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Metroxylon sagu - The Sago Palm

This species is thought to have originated in Papua New Guinea where, without doubt, it is one of the most commonly seen palms. It has however spread from there to many regions in south east Asia because of its tremendous usefulness. In the Sepik area particularly the palm is the provider of the staple food. A trunk of a suckering palm is felled just before the appearance of its terminal inflorescence. Its carbohydrate content is then at its highest level in order to produce seeds. The marrow of the stem is laboriously chopped out as finely as possible and its starch then washed out and separated from the cellulose. 

This starch is cooked into a gooey substance and eaten perhaps with freshly caught fish. The leaves of this palm are commonly used for thatching which, I am told, will provide at least 5 years of dry shelter. It has been said that "...where Metroxylon sagu grows, nobody ever goes hungry". Seram Island, Moluccas, Indonesia

Cultivated since ancient times, this short, stocky palm is still the most important source of starch for many tribes on the islands of New Guinea and Borneo. The center of the palm is hewn out, kneaded, washed, dried and made into steamed pudding, cakes and crackers.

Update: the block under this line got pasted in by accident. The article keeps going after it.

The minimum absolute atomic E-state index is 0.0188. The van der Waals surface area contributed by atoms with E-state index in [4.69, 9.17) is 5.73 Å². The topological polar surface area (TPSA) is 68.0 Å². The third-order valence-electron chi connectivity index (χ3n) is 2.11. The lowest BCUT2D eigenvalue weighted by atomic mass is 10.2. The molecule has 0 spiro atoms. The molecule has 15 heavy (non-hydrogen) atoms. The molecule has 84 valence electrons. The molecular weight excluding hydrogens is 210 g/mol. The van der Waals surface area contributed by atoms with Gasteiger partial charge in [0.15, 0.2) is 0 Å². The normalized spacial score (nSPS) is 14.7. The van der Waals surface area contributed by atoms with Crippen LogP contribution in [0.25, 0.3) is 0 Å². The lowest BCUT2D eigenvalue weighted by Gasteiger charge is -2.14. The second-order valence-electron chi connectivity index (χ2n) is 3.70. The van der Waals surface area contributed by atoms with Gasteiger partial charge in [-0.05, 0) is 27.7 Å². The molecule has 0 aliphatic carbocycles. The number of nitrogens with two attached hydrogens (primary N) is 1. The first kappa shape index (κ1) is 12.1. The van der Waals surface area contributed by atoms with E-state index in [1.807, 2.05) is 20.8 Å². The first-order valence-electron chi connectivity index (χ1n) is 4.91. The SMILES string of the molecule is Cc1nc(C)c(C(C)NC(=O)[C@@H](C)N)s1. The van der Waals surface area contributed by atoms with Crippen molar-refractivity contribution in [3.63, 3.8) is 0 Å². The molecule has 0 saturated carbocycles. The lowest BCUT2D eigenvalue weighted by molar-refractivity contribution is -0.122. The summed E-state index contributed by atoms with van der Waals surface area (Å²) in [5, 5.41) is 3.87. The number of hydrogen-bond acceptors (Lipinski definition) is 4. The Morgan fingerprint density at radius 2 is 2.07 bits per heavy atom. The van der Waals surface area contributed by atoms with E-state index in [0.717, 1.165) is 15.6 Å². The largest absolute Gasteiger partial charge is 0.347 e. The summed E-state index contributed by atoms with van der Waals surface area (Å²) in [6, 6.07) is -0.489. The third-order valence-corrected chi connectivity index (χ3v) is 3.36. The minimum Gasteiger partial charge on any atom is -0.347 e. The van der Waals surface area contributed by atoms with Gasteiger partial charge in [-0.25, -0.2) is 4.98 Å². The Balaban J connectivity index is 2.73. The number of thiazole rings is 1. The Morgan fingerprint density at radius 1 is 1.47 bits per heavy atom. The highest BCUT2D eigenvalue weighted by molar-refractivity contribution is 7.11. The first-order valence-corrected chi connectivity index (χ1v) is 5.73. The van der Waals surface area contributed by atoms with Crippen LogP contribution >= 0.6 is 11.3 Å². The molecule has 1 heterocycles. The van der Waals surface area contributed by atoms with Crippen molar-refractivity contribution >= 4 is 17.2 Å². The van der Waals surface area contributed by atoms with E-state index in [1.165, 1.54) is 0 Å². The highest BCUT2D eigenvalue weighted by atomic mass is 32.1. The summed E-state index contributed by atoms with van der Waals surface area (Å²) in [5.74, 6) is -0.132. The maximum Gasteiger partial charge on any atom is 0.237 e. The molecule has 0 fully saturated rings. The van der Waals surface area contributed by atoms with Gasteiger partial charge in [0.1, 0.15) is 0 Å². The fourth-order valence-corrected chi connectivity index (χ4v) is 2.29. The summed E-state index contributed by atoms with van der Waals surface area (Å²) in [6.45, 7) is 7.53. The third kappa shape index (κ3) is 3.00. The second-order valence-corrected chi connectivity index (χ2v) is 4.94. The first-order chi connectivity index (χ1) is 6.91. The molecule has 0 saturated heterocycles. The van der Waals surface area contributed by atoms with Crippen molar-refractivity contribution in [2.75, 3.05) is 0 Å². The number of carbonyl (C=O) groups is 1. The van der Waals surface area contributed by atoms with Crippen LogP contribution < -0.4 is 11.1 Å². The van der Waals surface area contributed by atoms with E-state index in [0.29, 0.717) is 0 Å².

Weevil larvae living inside the palm are also considered good eating, and sometimes are steamed inside the sago, making a most interesting dish! Many other parts of the palm are made use of as well - the trunk, stalks and fronds for building rafters, walls, mats and baskets.

For local use it is pulverized, but for the market it is usually sieved and then heated to form granules. The floristsí sago palm is not a true palm but a cycad of the American genus Zamia. Z. floridana, called wild sago or coontie, yields Florida arrowroot.

 

Photo credits: Rik Schuiling - mail to: rik.schuiling@pp.dpw.wag-ur.nl

 

 

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